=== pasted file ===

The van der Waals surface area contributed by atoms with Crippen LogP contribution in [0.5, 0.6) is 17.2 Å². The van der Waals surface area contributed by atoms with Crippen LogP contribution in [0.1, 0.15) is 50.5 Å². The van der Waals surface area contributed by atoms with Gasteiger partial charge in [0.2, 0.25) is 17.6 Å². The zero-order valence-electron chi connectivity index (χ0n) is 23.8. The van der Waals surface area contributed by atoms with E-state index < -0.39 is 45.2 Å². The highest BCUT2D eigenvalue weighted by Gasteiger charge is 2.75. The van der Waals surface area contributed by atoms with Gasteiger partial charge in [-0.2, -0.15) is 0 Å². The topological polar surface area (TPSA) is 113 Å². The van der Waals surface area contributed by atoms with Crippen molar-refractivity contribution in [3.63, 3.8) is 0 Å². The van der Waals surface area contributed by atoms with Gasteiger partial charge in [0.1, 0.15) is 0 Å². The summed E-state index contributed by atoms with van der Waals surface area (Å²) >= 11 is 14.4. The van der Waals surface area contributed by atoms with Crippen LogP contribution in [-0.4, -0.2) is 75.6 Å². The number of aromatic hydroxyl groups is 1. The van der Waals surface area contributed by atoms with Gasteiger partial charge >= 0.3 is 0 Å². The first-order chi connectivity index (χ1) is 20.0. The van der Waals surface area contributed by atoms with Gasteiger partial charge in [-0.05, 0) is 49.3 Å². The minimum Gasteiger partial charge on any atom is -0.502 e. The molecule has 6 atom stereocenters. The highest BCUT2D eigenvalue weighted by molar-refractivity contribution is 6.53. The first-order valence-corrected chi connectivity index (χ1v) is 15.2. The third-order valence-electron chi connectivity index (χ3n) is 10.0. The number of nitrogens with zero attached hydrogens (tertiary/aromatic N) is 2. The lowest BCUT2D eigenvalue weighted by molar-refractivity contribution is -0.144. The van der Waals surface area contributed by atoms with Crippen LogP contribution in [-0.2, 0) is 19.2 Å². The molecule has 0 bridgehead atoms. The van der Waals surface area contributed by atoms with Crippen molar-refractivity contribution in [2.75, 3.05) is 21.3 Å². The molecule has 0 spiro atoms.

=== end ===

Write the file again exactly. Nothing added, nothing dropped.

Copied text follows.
The van der Waals surface area contributed by atoms with Crippen LogP contribution in [0.5, 0.6) is 17.2 Å². The van der Waals surface area contributed by atoms with Crippen LogP contribution in [0.1, 0.15) is 50.5 Å². The van der Waals surface area contributed by atoms with Gasteiger partial charge in [0.2, 0.25) is 17.6 Å². The zero-order valence-electron chi connectivity index (χ0n) is 23.8. The van der Waals surface area contributed by atoms with E-state index < -0.39 is 45.2 Å². The highest BCUT2D eigenvalue weighted by Gasteiger charge is 2.75. The van der Waals surface area contributed by atoms with Gasteiger partial charge in [-0.2, -0.15) is 0 Å². The topological polar surface area (TPSA) is 113 Å². The van der Waals surface area contributed by atoms with Crippen molar-refractivity contribution in [3.63, 3.8) is 0 Å². The van der Waals surface area contributed by atoms with Gasteiger partial charge in [0.1, 0.15) is 0 Å². The summed E-state index contributed by atoms with van der Waals surface area (Å²) >= 11 is 14.4. The van der Waals surface area contributed by atoms with Crippen LogP contribution in [-0.4, -0.2) is 75.6 Å². The number of aromatic hydroxyl groups is 1. The van der Waals surface area contributed by atoms with Gasteiger partial charge >= 0.3 is 0 Å². The first-order chi connectivity index (χ1) is 20.0. The van der Waals surface area contributed by atoms with Gasteiger partial charge in [-0.05, 0) is 49.3 Å². The minimum Gasteiger partial charge on any atom is -0.502 e. The molecule has 6 atom stereocenters. The highest BCUT2D eigenvalue weighted by molar-refractivity contribution is 6.53. The first-order valence-corrected chi connectivity index (χ1v) is 15.2. The third-order valence-electron chi connectivity index (χ3n) is 10.0. The number of nitrogens with zero attached hydrogens (tertiary/aromatic N) is 2. The lowest BCUT2D eigenvalue weighted by molar-refractivity contribution is -0.144. The van der Waals surface area contributed by atoms with Crippen LogP contribution in [-0.2, 0) is 19.2 Å². The molecule has 0 bridgehead atoms. The van der Waals surface area contributed by atoms with Crippen molar-refractivity contribution in [2.75, 3.05) is 21.3 Å². The molecule has 0 spiro atoms.